Tampa Bay Times from St. Petersburg, Florida on September 1, 1974 · 196
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Tampa Bay Times from St. Petersburg, Florida · 196

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Location:
St. Petersburg, Florida
Issue Date:
Sunday, September 1, 1974
Page:
196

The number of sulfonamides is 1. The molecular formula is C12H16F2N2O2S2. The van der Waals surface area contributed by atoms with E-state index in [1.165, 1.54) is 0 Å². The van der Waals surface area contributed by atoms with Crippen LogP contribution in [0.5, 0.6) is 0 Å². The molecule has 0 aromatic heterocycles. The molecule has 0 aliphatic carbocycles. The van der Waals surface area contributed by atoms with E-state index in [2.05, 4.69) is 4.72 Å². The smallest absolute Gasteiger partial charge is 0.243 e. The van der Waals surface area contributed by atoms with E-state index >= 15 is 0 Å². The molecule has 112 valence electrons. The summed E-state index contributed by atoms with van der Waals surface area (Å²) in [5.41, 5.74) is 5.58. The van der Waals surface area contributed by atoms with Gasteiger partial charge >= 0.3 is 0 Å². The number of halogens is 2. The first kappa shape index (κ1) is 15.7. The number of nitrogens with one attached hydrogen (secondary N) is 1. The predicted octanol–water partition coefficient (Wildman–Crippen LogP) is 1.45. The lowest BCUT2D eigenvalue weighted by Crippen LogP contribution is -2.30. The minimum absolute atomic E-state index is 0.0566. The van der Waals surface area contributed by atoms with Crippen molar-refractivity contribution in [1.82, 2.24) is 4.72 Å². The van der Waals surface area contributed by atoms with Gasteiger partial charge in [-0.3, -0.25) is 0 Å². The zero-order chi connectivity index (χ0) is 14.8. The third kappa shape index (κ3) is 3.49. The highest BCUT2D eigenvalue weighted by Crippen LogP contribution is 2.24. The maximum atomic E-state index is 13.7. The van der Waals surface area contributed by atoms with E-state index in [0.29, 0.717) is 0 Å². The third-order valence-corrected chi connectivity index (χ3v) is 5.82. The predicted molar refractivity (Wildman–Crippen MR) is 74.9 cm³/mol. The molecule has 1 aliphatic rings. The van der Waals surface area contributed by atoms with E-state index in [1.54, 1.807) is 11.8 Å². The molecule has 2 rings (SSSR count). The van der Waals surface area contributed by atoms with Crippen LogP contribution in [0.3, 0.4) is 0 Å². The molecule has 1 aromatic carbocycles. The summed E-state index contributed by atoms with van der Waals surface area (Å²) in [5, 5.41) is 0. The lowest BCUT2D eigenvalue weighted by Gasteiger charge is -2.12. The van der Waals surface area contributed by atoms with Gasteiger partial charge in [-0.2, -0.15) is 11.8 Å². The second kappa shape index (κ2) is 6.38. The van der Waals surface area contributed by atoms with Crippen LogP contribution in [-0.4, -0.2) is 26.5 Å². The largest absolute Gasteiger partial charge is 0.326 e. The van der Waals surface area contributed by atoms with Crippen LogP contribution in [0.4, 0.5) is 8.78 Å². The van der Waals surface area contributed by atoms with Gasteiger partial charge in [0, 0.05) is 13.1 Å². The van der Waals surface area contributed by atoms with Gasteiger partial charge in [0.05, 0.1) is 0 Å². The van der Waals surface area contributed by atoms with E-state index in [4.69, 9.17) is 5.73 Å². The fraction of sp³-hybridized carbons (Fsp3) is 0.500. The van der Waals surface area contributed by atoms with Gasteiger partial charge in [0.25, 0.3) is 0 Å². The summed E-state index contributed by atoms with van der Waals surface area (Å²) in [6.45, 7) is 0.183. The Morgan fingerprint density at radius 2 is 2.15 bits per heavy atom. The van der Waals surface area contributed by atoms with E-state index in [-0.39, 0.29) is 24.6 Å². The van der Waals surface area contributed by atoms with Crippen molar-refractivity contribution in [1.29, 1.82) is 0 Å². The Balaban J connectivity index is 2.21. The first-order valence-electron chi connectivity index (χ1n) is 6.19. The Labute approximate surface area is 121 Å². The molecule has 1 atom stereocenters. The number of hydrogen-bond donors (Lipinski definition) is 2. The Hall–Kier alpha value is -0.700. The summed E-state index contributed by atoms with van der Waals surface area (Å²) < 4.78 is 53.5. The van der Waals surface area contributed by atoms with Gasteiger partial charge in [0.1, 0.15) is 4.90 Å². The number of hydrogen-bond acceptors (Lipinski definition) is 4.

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When you are raised on Dick Tracy and Buck Rogers, life can never meet your expectations until you have your very own two-way radio. We have seen Tracy talk in his watch and we have read the backs of cereal boxes on how to order the magic Buck Rogers rings and we have strung two tin cans together with strings. Today's generation of children has its own walkie-talkies that can be bought in a department store. But I'm talking about real radio, man. Turn - the -switch - on, talk - to - the -rest - of - the - world kind of radio where the cat on the other end is not always somebody you know or somebody you sent down the block with your other receiver. I'm not talking radio for kids, I'm talking radio for the grownup kids. And not the kind where you speak into your watch or your ring, but into a real microphone. At age 35 I was able to live out my childhood fantasy, a living testimony to the proverb: "The only difference between men and boys is the price of their toys." Just a little over a year ago I got my Citizens Band radio. Quite frankly, I wasn't really into radio at the time. I was into painting the inside of the house. But when my dad, a CBer himself, arrived- one morning with a radio, antenna and a helper, I could not refuse. If you had asked me a few years earlier about Citizen's Band, I would have probably said it was a group of vigilantes. I did recall upon arriving on the outskirts of some towns, seeing signs that read: "CB, Channel 9 Monitored." And never knew what it meant. (What it means is that channel 9 on CB radio is set aside for emergency use only. Many towns have 24-hour monitors who listen for trouble reported over this channel. In some cases the sheriffs office also monitors the channel. The monitoring group in Pinellas County is called REACT, and they will call an ambulance, police or KFQ 9699 is known to his non-CB friends as Buddy Martin, sports editor of The St. Petersburg Times. Ten-Roger-Four . . . BY KFQ highway patrol according to the emergencies they monitor.) Now, however, I know a bit more about CB, for I have become one of about 800,000 licensed CBers. The 800,000 licenses have been issued since the government set aside the short-range 11 -meter band for "personal business" a little more than two decades ago. (Another estimated 400,000 operate illegally.) Getting my license was deceptively easy. All I had to do was send $20 to Washington, D.C., there would be no written examination. I certainly did not realize that I was about to be introduced to an entire subculture. When I show somebody my CB set now I can almost anticipate the reaction: "Oh, so you're a ham." Wrong. Hams must have a working knowledge of radio theory, must know Morse Code and take rigid examinations. Hams get incensed if you call them CBers. It is like calling a Harvard graduate a trade-schooler. Hams are allowed more freedom in talking long distance and on more bands. It is not essential to know much about radio in order to operate on Citizens Band. There are, of course, a set of rules you must read before sending for your license, but most of them deal with cour THE LINGO Here are some of the terms used on Citizens Band radio in A.M. lingo: Green Stamps euphemism for money. Bucket Mouth a loud station. Ears antenna. Seventy-threes good luck and goodby. Eighty-eights love and kisses to all. The Good Numbers 73s and 88s. Cotton-Chopper slang, as in, "you old son-ofagun, you." Break Please stand by and let me have the frequency. Coffee Break social get-together among CBers. you sure are soundin' bodacious tonight. 9699ILLUSTRATION: DON ADDIS tesies and not technology. The rule book is called "Part 95", and it tells you things like the fact that you are not supposed to use CB radio as hobby, you are not supposed to talk more than five minutes on one channel, you are not supposed to talk to stations more than 150 miles away and you are supposed to use your call letters when signing on and signing off. Very few people obey any of these guidelines. Citizens band radio is a hobby, although it is also used for the "personal business" which is its purpose. It is mostly a hobby. It is not uncommon for a person to talk more than five minutes on a channel. Almost everybody has talked to stations farther than 150 miles when the "skip" (certain atmospheric conditions) is in. A good many stations are hyped-up by amplifiers, well in excess of the legal wattage, specifically because operators wish to talk past the 150-mile limit. This only pollutes the CB band, sometimes causes interference with the neighborhood TV sets and quite definitely piques the Federal Communication Commission (FCC), as well as some of the CB-ers who are trying to talk. The aspiring CB-er can purchase a set, antenna and necessary installation materi- Rig radio, usually by brand name. Skipland any station over 150 miles away. XYL wife, ex-young lady. XYM husband, ex-young man. Peggin' my needle giving out a strong signal. Walkin' on you a station is covering your transmission. Soundin' bodacious strong signal. Uncle Charlie The FCC. My 20 meaning my 10-20, or my house. Goin' horizontal going to sleep. Pull the plug turn off the set. als for about $200 new and maybe a little less used. Oh, you can buy CB sets three-channel jobs for under $100. But the very least you will probably want is the 23-channel A.M. (amplitude modulated) set because there are certain frequencies, or channels, on which you are allowed only for certain reasons. If you get the CB bug, which often happens, you won't be satisfied until you've upgraded all the way to the single sideband, which is more sophisticated than the A.M. but still less complicated than ham radio. Once installed, you can run your CB rig an hour a day for less than 10 cents worth of electricity, but hardly any of them are maintenance-free. Some units are also adaptable for battery. It is not necessary to know all the technical aspects of CB radio, such as the fact that you are operating on the 11-meter band from 26.967 megacycles to 27.255 as prescribed by the FCC. More importantly, you need to learn the special lingo of the subculture if you want to be accepted by your peers. Understand, now, it is not official jargon, it is simply the native CB tongue for operating on the A.M. band. It requires .a certain rhythm, a touch of colloquialism, maybe even a dash of Down Home. It is unlike anything you've ever heard. First, however, before you do that, you must select 'a nickname for yourself, or a "handle." This is illegal by FCC standards, but legal if you also use your license numbers. For instance, I am "The Typewriter." If I identify myself as "The Typewriter" and say this is KFQ 9699, then I'm legal. Most, however, don't use the numbers. Selection of a "handle" is usually related to a line of work or a particular geographical location. Someone living on the beach might be "Beachcomber." A short-order cook might call himself "The Chef and his wife, or XYL (which stands for ex-young lady), might call herself "Lady Chef." Someone living near an orange grove might be known as "Orange Picker" or someone in a wooded area "The Oak Tree." The more unusual the handle, the better. There is one CB-er known as "The Shadow," and his identity is known by only a few. "The Shadow" lurks most anyplace on the 23 channels, although most CB-ers have a certain frequency on which they hang out. "The Shadow" pops in and out unexpectedly, and it confers a certain status if he talks with you or knows your voice. His voice is deep and resonant, and when he signs off, he does it thusly: "This is el sombre, The Shadow, good evening to you." CB social functions, known as "breaks," are held for the purpose of matching up voices and nicknames with faces. "The Shadow," however, for a long time kept his identity somewhat secret even at these gatherings, slipping around at breaks and leaving his calling card in conspicuous places. Once you have your nickname, all you need to know in order to talk other than what is stated in the "Part 95" is the first word, "break." That tells anyone on the channel that you wish to break into the conversation and if he or she is a courteous CB-er, you will be given the go ahead. There is, of course, the vernacular. Which goes something like this: -Break." "Go break." "Anybody out there got a copy on The Typewriter. " "Yeah, we gotcha Typewriter, go ahead." "Ten-Roger-Four, mer-ceeeeeeee sakes, you cotton-chopper, you sure are soundin' bodacious tonight." "Well we appreaciate all those kind words, Typewriter. You're flat doin' the job yourself, you're peggin' my needle over here." "Who we got there?" "The Oak Tree." "Oh yeah, Oak Tree, haven't modulated with you in months, merceee sakes. Roger-four, Oak Tree, okay, thanks for the comeback and you take 'em easy. Three's to you Oak Tree. We're gone." "Threes to you, Typewriter. The pleasure was on this Continued on page IH. FLORIDIAN, September 1, 1974 17